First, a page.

Post-traumatic stress disorder is one of the hardest and most debilitating conditions a veteran can face when transitioning into their life after service. Medication and therapy are two of the most common forms of treatment, but some creative and caring minds have come up with some new methods.

WTVM in Georgia reported on Jon Jackson, an Army veteran and founder of STAG VETS, a nonprofit group that treats servicemembers with PTSD and traumatic brain injury through farming. It may sound odd, but Jackson's 20 acres of farmland have already begun to help hundreds of homeless veterans break out from under the shadow of combat memories.

"A lot of the veterans that come back from Iraq and Afghanistan find themselves displaced," Jackson told WTVM. "A lot of those things are not working out for them. Farming and agriculture is pretty much like the military. You have to wake up early to feed the animals, things have to be done, you have to constantly plan and be strategic."

Veterans who arrive at the Comfort Farms build greenhouses and chicken coops, among other things. Jackson hopes to expand the size of the farm in coming years to house veterans and their families.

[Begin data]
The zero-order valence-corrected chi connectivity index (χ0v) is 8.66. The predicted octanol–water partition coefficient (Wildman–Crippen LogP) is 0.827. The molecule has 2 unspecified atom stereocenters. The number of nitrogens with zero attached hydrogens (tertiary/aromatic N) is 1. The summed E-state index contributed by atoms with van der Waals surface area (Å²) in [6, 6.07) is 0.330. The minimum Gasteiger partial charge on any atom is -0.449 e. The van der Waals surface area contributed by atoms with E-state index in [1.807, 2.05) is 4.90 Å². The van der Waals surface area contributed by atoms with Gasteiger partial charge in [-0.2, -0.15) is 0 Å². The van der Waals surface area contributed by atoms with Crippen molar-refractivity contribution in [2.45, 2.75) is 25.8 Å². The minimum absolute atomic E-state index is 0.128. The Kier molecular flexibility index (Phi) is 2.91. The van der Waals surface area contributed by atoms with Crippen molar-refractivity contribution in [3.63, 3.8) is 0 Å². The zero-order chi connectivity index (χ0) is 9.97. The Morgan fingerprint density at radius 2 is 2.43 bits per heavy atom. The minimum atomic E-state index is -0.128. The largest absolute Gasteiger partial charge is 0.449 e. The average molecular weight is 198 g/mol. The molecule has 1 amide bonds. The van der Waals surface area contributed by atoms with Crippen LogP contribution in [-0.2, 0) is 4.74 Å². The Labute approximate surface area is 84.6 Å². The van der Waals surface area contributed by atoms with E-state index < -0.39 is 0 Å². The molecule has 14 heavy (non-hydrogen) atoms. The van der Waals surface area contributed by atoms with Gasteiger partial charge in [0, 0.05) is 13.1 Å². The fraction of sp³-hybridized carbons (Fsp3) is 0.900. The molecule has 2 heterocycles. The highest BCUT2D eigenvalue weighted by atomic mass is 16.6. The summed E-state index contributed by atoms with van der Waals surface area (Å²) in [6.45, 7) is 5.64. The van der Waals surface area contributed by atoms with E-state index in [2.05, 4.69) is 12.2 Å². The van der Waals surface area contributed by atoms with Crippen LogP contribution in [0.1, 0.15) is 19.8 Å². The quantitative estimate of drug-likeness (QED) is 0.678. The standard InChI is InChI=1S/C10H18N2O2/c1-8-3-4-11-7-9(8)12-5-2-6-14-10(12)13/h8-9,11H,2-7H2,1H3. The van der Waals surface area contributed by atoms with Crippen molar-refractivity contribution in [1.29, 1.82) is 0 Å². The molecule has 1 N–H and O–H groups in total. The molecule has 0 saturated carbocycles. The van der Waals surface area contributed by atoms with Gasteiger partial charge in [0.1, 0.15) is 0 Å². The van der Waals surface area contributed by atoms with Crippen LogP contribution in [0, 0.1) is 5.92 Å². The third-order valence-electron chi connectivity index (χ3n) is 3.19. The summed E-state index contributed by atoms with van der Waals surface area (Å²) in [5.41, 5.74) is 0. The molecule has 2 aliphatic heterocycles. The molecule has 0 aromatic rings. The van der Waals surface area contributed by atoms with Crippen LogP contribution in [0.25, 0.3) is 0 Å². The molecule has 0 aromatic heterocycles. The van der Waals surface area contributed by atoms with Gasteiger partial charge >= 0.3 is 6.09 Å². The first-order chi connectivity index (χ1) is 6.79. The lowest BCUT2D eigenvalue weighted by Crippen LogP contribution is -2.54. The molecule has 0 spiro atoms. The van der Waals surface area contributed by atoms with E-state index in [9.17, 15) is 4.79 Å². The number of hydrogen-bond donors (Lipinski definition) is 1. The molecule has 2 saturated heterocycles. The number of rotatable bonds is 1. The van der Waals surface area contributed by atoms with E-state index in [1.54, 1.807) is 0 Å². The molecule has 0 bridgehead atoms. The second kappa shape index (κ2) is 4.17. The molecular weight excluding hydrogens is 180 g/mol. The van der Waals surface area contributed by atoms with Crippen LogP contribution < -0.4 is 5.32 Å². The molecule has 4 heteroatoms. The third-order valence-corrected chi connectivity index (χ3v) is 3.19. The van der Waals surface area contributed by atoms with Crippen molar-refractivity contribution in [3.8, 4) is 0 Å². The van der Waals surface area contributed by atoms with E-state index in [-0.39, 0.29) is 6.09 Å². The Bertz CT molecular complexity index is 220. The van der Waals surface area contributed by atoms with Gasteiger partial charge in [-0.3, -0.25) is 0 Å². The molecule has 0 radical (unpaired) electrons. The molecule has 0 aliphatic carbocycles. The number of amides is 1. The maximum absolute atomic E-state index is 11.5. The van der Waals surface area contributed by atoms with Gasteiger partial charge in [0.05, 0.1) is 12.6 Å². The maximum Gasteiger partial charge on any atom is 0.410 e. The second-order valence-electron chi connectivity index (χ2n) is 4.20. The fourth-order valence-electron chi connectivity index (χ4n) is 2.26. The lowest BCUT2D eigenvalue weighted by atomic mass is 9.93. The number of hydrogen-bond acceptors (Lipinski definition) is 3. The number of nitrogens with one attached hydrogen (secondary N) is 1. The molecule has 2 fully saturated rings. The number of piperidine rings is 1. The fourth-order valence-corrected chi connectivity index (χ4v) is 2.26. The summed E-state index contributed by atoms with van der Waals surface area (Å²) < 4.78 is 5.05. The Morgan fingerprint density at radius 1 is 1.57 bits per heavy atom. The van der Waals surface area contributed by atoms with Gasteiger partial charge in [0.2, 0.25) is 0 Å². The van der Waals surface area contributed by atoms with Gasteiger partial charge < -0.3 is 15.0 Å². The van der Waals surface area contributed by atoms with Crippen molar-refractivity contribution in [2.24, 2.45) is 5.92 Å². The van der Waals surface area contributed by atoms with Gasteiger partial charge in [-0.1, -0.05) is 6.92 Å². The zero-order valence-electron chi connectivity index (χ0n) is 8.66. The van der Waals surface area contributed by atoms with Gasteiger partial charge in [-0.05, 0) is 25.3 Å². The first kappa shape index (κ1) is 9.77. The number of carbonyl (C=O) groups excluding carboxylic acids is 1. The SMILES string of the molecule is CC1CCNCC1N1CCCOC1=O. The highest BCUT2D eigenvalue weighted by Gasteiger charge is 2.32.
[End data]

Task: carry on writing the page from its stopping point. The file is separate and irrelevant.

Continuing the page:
While farming is one method for alleviating PTSD, researchers at the Dwight Eisenhower Army Medical Center's Traumatic Brain Injury Clinic have found transcendental meditation effective. According to UPI, meditation helps veterans rely less on medication for treatment. 

Finding inner peace by tuning out distractions has a direct effect on stress hormones, the medical center's study found.

After one month of examining veterans undergoing meditation and comparing them to a group who was not, the researchers found that nearly 84 percent of those meditating had held even, decreased or stopped altogether their medication usage. About 59 percent of the non-meditation group had done so.